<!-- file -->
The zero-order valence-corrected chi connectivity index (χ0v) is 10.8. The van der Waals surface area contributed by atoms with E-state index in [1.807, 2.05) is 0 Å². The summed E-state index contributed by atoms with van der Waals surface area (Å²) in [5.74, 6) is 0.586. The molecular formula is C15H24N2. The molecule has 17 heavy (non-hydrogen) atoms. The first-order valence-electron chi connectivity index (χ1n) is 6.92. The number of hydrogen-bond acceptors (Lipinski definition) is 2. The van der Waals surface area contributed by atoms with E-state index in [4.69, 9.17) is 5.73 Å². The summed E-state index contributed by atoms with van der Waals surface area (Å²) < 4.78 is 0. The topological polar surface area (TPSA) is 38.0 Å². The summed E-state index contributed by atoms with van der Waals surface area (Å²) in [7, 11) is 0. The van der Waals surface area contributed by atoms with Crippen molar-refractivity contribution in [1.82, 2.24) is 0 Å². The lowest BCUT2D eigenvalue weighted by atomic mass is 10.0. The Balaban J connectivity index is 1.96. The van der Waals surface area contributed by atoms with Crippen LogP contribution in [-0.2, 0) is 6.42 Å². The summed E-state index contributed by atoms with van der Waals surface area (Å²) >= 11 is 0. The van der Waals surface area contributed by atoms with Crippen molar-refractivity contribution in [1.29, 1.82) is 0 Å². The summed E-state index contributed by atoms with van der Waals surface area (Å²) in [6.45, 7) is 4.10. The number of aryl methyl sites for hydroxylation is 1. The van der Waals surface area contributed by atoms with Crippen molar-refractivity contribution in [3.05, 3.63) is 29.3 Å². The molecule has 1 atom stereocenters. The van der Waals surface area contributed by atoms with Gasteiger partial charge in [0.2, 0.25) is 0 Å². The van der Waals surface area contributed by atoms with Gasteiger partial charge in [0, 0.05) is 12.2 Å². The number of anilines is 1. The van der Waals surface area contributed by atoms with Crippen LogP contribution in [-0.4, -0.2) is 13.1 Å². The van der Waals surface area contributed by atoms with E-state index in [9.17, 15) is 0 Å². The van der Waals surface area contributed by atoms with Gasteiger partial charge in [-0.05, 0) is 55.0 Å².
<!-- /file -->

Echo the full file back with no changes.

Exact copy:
The zero-order valence-corrected chi connectivity index (χ0v) is 10.8. The van der Waals surface area contributed by atoms with E-state index in [1.807, 2.05) is 0 Å². The summed E-state index contributed by atoms with van der Waals surface area (Å²) in [5.74, 6) is 0.586. The molecular formula is C15H24N2. The molecule has 17 heavy (non-hydrogen) atoms. The first-order valence-electron chi connectivity index (χ1n) is 6.92. The number of hydrogen-bond acceptors (Lipinski definition) is 2. The van der Waals surface area contributed by atoms with E-state index in [4.69, 9.17) is 5.73 Å². The summed E-state index contributed by atoms with van der Waals surface area (Å²) < 4.78 is 0. The topological polar surface area (TPSA) is 38.0 Å². The summed E-state index contributed by atoms with van der Waals surface area (Å²) in [7, 11) is 0. The van der Waals surface area contributed by atoms with Crippen molar-refractivity contribution in [1.82, 2.24) is 0 Å². The lowest BCUT2D eigenvalue weighted by atomic mass is 10.0. The Balaban J connectivity index is 1.96. The van der Waals surface area contributed by atoms with Crippen LogP contribution in [-0.2, 0) is 6.42 Å². The summed E-state index contributed by atoms with van der Waals surface area (Å²) >= 11 is 0. The van der Waals surface area contributed by atoms with Crippen molar-refractivity contribution in [1.29, 1.82) is 0 Å². The summed E-state index contributed by atoms with van der Waals surface area (Å²) in [6.45, 7) is 4.10. The number of aryl methyl sites for hydroxylation is 1. The van der Waals surface area contributed by atoms with Crippen molar-refractivity contribution in [3.05, 3.63) is 29.3 Å². The molecule has 1 atom stereocenters. The van der Waals surface area contributed by atoms with Gasteiger partial charge in [0.2, 0.25) is 0 Å². The van der Waals surface area contributed by atoms with Gasteiger partial charge in [0, 0.05) is 12.2 Å². The number of anilines is 1. The van der Waals surface area contributed by atoms with Crippen LogP contribution in [-0.4, -0.2) is 13.1 Å². The van der Waals surface area contributed by atoms with E-state index in [9.17, 15) is 0 Å². The van der Waals surface area contributed by atoms with Gasteiger partial charge in [-0.05, 0) is 55.0 Å².